By Meredith McGroarty
While China and North Korea are both looking to increase their global power and influence, it is the smaller country’s methods that may pose the larger threat, according to Wonjae Hwang, professor of political science at UT.
Hwang specializes in Asian power transfer systems. He examines how countries gain, retain, and lose global power in two distinct ways: by exerting either “hard” (economic, military, and physical) or “soft” (cultural and political) power.
Currently, China’s overall power is increasing, while that of the United States is declining. Although many people have predicted that China will want to continue this upward trend through military strength and aggressive political measures, this is not necessarily the case, Hwang says.
“Actual power change theory is not only about countries’ powers; it also is connected to their satisfaction with the status quo,” Hwang says. “For example, in the nineteenth and early twentieth centuries, the power of the United Kingdom declined and that of the United States rose. But there was no war between the countries during this period because the two countries shared similar interests. The United States did not challenge the United Kingdom’s interests, and the United Kingdom was satisfied with the status quo.”
The same dynamic appears to be at work between the United States and China. For now, both countries are relatively happy with the status quo and are pursuing interests that are not necessarily contradictory. China and the United States depend heavily on each other for trade, and the two countries have invested large amounts of money in each other’s private enterprises.
“China’s power in the international sphere is increasing, it has nuclear weapons, and it is gaining support from other countries,” Hwang says. “So there’s no real reason for the country to go to war.”
North Korea, however, is a different matter. In April, in breach of an agreement it had made previously with the United States, North Korea performed a failed rocket launch considered to be a test of long-range missile technology. Less than two weeks later, a North Korean official claimed the country had powerful weapons that could defeat the United States with a “single blow.” Additional nuclear tests are expected.
While such rhetoric should be viewed with some skepticism, it clearly demonstrates that North Korea does not wish to replicate China’s tactic of gaining power through trade and diplomacy. The country’s current political isolation, coupled with massive levels of starvation, indicates that North Korea is not doing well under the current status quo, something the new leader hopes to change.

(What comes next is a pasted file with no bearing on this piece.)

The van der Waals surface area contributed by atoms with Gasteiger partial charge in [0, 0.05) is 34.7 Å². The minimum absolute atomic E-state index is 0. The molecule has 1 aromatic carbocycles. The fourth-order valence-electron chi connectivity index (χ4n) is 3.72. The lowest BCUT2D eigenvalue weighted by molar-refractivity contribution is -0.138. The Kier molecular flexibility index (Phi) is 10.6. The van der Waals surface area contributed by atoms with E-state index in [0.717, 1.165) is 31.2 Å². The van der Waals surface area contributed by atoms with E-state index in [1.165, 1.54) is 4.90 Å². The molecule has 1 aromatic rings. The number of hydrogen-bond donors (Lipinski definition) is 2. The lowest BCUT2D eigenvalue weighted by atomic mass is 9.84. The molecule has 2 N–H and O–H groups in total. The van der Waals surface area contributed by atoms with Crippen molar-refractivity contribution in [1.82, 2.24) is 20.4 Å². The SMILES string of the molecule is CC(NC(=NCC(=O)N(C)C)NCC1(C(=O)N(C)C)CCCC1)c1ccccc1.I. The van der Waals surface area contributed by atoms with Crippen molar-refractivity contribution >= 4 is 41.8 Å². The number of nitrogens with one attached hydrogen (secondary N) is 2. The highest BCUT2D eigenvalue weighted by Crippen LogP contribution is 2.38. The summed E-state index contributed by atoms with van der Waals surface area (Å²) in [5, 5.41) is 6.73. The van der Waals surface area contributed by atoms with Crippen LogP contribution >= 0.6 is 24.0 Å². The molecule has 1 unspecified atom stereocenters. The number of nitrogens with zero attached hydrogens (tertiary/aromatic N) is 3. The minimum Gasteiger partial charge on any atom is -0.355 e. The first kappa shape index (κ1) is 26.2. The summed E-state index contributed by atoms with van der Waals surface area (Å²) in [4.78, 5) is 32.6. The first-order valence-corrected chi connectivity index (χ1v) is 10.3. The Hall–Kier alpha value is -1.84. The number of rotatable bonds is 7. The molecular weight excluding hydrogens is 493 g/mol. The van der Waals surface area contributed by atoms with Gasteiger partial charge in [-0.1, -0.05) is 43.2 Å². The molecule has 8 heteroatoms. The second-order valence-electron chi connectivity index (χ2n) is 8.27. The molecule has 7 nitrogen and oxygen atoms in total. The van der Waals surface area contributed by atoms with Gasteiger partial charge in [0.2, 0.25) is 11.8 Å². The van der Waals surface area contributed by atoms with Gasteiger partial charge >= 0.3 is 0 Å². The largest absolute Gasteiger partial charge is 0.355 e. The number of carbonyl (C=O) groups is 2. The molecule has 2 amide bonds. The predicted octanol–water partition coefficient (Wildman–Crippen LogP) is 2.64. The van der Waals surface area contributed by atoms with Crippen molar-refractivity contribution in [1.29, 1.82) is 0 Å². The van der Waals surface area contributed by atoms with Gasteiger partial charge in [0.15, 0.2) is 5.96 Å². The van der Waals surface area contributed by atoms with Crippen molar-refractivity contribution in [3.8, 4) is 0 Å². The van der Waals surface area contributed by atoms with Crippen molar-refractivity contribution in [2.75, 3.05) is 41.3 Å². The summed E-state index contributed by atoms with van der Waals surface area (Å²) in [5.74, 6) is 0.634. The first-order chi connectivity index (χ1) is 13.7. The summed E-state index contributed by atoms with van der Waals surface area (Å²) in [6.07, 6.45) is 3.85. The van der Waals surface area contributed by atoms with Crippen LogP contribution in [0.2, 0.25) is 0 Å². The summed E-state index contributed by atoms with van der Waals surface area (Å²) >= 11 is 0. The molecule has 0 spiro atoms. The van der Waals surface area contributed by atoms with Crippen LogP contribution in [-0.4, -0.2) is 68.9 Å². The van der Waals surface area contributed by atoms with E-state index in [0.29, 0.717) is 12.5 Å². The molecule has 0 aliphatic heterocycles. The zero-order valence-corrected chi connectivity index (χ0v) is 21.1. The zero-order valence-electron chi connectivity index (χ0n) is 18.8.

“North Korea has many domestic issues, such as lack of money and support. China is one of its only sources of support,” Hwang says. “The best way to maintain one’s regional power position is to keep one’s nuclear weapons.”
Although North Korea does not currently have the capability of attacking the United States with a nuclear weapon, that does not mean it is not capable of initiating skirmishes or smaller attacks on US allies such as South Korea or Japan.
In one of his recent papers, Hwang looked at high-level (1,000 or more casualties) and low-level (fewer than 1,000 casualties) conflicts among various states. He discovered that weaker states dissatisfied with the status quo are not likely to initiate a high-level conflict against a much stronger state, but they are likely to engage in low-level conflicts.
North Korea’s relationship with China has cooled a bit recently, hindering its ability to call upon its ally for help in armed conflict. However, North Korea can still sell its weapons to terrorists or rogue states, which can be used to attack the United States and other countries. “That scenario is a very worrisome one,” Hwang says.
While it is unlikely that China or North Korea will initiate a full-scale war, Hwang believes the United States may still be in a difficult position as it continues to lose international allies while simultaneously incurring the hostility of more nations.
In a recent article, Hwang analyzed various voting outcomes in the United Nations over the past seventy-five years. He found that for the UN Security Council in the 1940s to 1960s, more than 60 percent of member countries voted with the United States; now, fewer than 30 percent do. Conversely, on the same council, China had little support in the 1970s, but it now has agreement from at least 50 percent of the member countries.
Hwang hypothesizes the reason for the voting shift lies more in dissatisfaction with US policy than in agreement with China’s positions. He adds that in other UN councils, such as human rights, China enjoys far less support than the United States. “But the trend is a clear signal that there are consequences for the unilateral decisions the United States has taken,” Hwang says.
“Unless we change our foreign policy and respect international law, we will lose support from the world. If we lose soft power and leadership in the world, we are likely to have a multipolar power system, where the United States, China, and several other countries share power,” Hwang says.
He notes that having three or four powerful countries may help keep the global balance in check, but having seven or eight could result in diplomatic uncertainty on too many fronts—leading possibly to disaster.